The vast oil drilling project in Alaska is inconsistent with President Biden’s pledges to lead on climate action
The Joe Biden-led United States administration, on March 13, 2023, formally approved a vast oil drilling project in Alaska, also known as the Willow. The $8 billion (Rs 65,875.40 crore) project is hugely controversial for its likely environmental impact, even as many hail it for opportunities for thousands of jobs and establishing a new source of revenue for the region.
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The Willow Project is a decades-long oil drilling venture in the National Petroleum Reserve, which is owned by the federal government, according to the news channel CNN. The area where the project is planned holds up to 600 million barrels of oil, though that oil would take years to reach the market since the project has yet to be constructed.
Oil giant ConocoPhillips had fiercely lobbied for the project along with Alaska’s bipartisan congressional delegation for the past several months. The approval also comes one day after the Biden administration imposed limits on oil and gas drilling in 16 million acres of Alaska and the Arctic Ocean.
The drilling project would take place inside the petroleum reserve, which is located about 320 kilometres north of the Arctic Circle. The reserve, which has no roads, is the country’s largest single expanse of pristine land.
None of the supporting facilities like road connections, pipeline tie-ins and the gravel mine site would be constructed on Native allotments, according to the decision.
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More than one million letters of protest have been written to the White House and a Change.org petition calling for Willow to be halted has drawn more than three million signatures, reported news broadcaster British Broadcasting Corporation (BBC).
The project is expected to produce 180,000 barrels of oil a day, the BBC report said. By the administration’s own estimations, the project would generate enough oil to release 278 million tonnes of planet-warming carbon dioxide a year — equivalent to adding 2 million gas-powered cars to the roads.
An environmental impact statement by the US government’s Bureau of Land Management-Alaska raised “substantial concerns” about emissions, danger to freshwater sources and threats to migratory birds, caribou, whales and other animals that inhabit the region.
Former vice-president Al Gore had warned against the oil drilling project ahead of the approval from the Biden government, calling it “recklessly irresponsible”.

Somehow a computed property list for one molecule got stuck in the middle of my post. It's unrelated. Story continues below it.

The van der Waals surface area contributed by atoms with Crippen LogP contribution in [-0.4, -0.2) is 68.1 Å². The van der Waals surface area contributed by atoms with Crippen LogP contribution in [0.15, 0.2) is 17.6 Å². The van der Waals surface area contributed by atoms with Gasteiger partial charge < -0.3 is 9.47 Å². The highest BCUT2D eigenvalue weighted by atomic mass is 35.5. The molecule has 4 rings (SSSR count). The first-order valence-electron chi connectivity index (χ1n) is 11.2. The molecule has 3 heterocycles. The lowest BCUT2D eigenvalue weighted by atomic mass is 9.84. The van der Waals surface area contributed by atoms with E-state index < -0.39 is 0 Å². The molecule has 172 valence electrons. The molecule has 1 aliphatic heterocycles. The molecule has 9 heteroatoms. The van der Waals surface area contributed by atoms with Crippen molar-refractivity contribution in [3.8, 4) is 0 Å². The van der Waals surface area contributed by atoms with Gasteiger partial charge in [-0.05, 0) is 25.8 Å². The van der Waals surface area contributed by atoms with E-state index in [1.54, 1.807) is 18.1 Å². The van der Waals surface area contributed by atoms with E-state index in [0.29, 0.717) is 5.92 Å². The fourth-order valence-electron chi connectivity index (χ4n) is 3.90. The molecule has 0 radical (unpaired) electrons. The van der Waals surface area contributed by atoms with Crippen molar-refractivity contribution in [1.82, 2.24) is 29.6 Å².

Gore spoke amid growing alarm among Democrats and campaigners that the Willow development will drastically undermine the US’s effort to confront the climate crisis.
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The approval of the Willow project marks a turning point in the administration’s approach to fossil fuel development.
The Inflation Reduction Act of 2022 was signed last year, which contained billions of dollars worth of tax credits to speed the transition away from fossil fuels. It also stipulated that millions of acres of federal land be auctioned off for oil and gas drilling to provide more fossil fuels.
Therefore, Willow’s current approval can be inconsistent with President Biden’s pledges to lead on climate action.
Governments must stop approving new oil, gas and coal projects if the planet is to avert the most catastrophic impacts of climate change, the International Energy Agency said in 2021.
The White House on March 13, 2023, also made the entire US Arctic Ocean off limits to future oil and gas leasing — protecting around 16 million acres from future fossil fuel leasing, reported CNN.
The protections will extend to the Teshekpuk Lake, Utukok Uplands, Colville River, Kasegaluk Lagoon and Peard Bay special areas — places that are important habitats for grizzly bears, polar bears, caribou and migratory birds, the report further said.
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President Biden is also expected to announce sweeping restrictions on offshore oil leasing in the Arctic Ocean and across Alaska’s North Slope in an apparent effort to temper criticism over the Willow decision, reported website The New York Times.
New rules are also expected to be issued to block oil and gas leases on more than 13 million of the 23 million acres that form the National Petroleum Reserve-Alaska.
ConocoPhillips had initially sought five drilling sites for the project and said it needed at least three to make the project financially viable, The New York Times report further said. The final decision approved three drilling pads. The Oil Giant would also return about 68,000 acres of existing leases to the government.
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